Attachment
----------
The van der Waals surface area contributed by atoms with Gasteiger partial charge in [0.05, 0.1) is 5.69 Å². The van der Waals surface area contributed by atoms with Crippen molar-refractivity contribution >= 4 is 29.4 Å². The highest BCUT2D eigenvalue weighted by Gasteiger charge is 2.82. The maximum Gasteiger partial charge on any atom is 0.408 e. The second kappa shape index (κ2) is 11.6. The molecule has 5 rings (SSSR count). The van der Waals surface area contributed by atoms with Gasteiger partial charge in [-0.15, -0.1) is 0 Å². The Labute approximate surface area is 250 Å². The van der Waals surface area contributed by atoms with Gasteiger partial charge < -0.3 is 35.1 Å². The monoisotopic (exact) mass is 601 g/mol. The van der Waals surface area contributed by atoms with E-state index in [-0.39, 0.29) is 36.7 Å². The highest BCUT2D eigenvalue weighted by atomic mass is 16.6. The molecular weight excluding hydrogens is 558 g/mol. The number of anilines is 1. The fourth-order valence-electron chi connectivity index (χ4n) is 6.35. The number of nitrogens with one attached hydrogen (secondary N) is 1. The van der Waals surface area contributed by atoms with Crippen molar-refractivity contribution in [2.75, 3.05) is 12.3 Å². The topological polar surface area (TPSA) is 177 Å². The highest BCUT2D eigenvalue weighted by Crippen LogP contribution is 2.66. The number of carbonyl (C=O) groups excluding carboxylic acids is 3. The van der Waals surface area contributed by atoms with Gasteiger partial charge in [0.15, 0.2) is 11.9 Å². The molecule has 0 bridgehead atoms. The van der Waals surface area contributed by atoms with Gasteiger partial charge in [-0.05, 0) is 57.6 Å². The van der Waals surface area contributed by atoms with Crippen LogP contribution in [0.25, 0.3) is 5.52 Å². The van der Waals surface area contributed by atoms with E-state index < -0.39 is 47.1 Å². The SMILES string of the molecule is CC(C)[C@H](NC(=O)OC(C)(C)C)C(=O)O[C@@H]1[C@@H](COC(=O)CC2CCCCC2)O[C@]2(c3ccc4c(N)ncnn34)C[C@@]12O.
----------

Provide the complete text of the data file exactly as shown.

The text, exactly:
The van der Waals surface area contributed by atoms with Gasteiger partial charge in [0.05, 0.1) is 5.69 Å². The van der Waals surface area contributed by atoms with Crippen molar-refractivity contribution >= 4 is 29.4 Å². The highest BCUT2D eigenvalue weighted by Gasteiger charge is 2.82. The maximum Gasteiger partial charge on any atom is 0.408 e. The second kappa shape index (κ2) is 11.6. The molecule has 5 rings (SSSR count). The van der Waals surface area contributed by atoms with Gasteiger partial charge in [-0.15, -0.1) is 0 Å². The Labute approximate surface area is 250 Å². The van der Waals surface area contributed by atoms with Gasteiger partial charge < -0.3 is 35.1 Å². The monoisotopic (exact) mass is 601 g/mol. The van der Waals surface area contributed by atoms with E-state index in [-0.39, 0.29) is 36.7 Å². The highest BCUT2D eigenvalue weighted by atomic mass is 16.6. The molecular weight excluding hydrogens is 558 g/mol. The number of anilines is 1. The fourth-order valence-electron chi connectivity index (χ4n) is 6.35. The number of nitrogens with one attached hydrogen (secondary N) is 1. The van der Waals surface area contributed by atoms with Crippen molar-refractivity contribution in [2.75, 3.05) is 12.3 Å². The topological polar surface area (TPSA) is 177 Å². The highest BCUT2D eigenvalue weighted by Crippen LogP contribution is 2.66. The number of carbonyl (C=O) groups excluding carboxylic acids is 3. The van der Waals surface area contributed by atoms with Gasteiger partial charge in [0.15, 0.2) is 11.9 Å². The molecule has 0 bridgehead atoms. The van der Waals surface area contributed by atoms with Gasteiger partial charge in [-0.05, 0) is 57.6 Å². The van der Waals surface area contributed by atoms with Crippen LogP contribution in [0.25, 0.3) is 5.52 Å². The van der Waals surface area contributed by atoms with E-state index < -0.39 is 47.1 Å². The SMILES string of the molecule is CC(C)[C@H](NC(=O)OC(C)(C)C)C(=O)O[C@@H]1[C@@H](COC(=O)CC2CCCCC2)O[C@]2(c3ccc4c(N)ncnn34)C[C@@]12O.